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Wednesday, 5 December, 2001, 17:52 GMT
Ireland warns of slowdown
Charlie McCreevy
Finance minister Charlie McCreevy has less room to manoeuvre
Irish finance minister Charlie McCreevy presented his pre-election budget to parliament, warning that the economy will slow down in the year ahead.

Job losses and poor tax revenues have hampered Mr McCreevy's ability to deliver the pre-election budget voters might have hoped for.

But Mr McCreevy forecast an exchequer surplus of 170 million euros next year - surprising those who expected the government to have to borrow heavily - and promised an extra 425 million euros would be spent on health.

This year's budget was seen as heralding an end to an era of giveaways that characterised the heyday of the Celtic Tiger.

Prime Minister Bertie Ahern
Prime Minister Bertie Ahern will likely face an election next year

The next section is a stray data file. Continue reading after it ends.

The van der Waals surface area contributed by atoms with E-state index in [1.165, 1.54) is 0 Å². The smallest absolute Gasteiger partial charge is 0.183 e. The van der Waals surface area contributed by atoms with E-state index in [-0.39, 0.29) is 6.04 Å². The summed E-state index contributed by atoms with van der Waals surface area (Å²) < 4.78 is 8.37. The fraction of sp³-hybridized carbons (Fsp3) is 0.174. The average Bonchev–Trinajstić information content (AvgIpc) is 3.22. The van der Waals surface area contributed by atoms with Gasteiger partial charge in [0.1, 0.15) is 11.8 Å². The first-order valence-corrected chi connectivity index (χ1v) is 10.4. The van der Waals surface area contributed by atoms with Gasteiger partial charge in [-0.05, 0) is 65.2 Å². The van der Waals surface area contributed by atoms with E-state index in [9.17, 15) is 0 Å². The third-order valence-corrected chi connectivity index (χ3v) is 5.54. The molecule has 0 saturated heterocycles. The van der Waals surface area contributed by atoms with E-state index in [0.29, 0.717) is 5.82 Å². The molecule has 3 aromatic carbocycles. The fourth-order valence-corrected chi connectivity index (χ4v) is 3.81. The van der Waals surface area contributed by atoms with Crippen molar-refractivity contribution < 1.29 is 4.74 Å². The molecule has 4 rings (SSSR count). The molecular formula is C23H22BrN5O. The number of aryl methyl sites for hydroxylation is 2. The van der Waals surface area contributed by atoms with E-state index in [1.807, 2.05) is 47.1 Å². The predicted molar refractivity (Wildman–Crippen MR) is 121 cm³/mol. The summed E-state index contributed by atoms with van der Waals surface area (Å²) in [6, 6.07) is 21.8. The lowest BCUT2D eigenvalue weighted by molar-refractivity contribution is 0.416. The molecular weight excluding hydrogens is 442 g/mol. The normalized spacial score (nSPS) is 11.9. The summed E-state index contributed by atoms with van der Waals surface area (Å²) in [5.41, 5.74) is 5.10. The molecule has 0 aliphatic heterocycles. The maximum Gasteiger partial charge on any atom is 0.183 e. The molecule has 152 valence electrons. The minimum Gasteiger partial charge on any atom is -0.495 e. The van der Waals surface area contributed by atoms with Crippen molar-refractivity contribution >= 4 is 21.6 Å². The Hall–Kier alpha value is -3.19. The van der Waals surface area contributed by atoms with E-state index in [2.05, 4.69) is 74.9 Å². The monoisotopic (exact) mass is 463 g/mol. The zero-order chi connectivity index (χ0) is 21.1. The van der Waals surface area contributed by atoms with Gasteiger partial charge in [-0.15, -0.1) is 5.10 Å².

Last year's IR 2bn giveaway in tax cuts and welfare measures was so generous as to be deemed inflationary by the European Commission.

Mr McCreevy forecast that growth would slow to 3.9% next year, down from the 6.3% originally forecast.

"I am sure Ireland will emerge from this period of uncertainty stronger," McCreevy told the Irish parliament, stressing his belief that the economy was on a stable footing.

He cited a 610 million euro windfall from the changeover to the euro as one reason for the surplus as well as the use of central bank reserves as reasons for the surplus.

Economists have cautiously welcomed the budget.

"He has done more than expected with less money than expected," Aziz McMahon from Ulster Bank said, pointing to the extra spending on health.

It is quite clearly an election budget, Bloxham Stockbrokers' Alan McQuaid said. "Not resorting to borrowing is a good move and he's found money to pay for national pensions."

See also:

07 Nov 01 | Country profiles
Country profile: Ireland
12 Feb 01 | Business
Ireland's economic row
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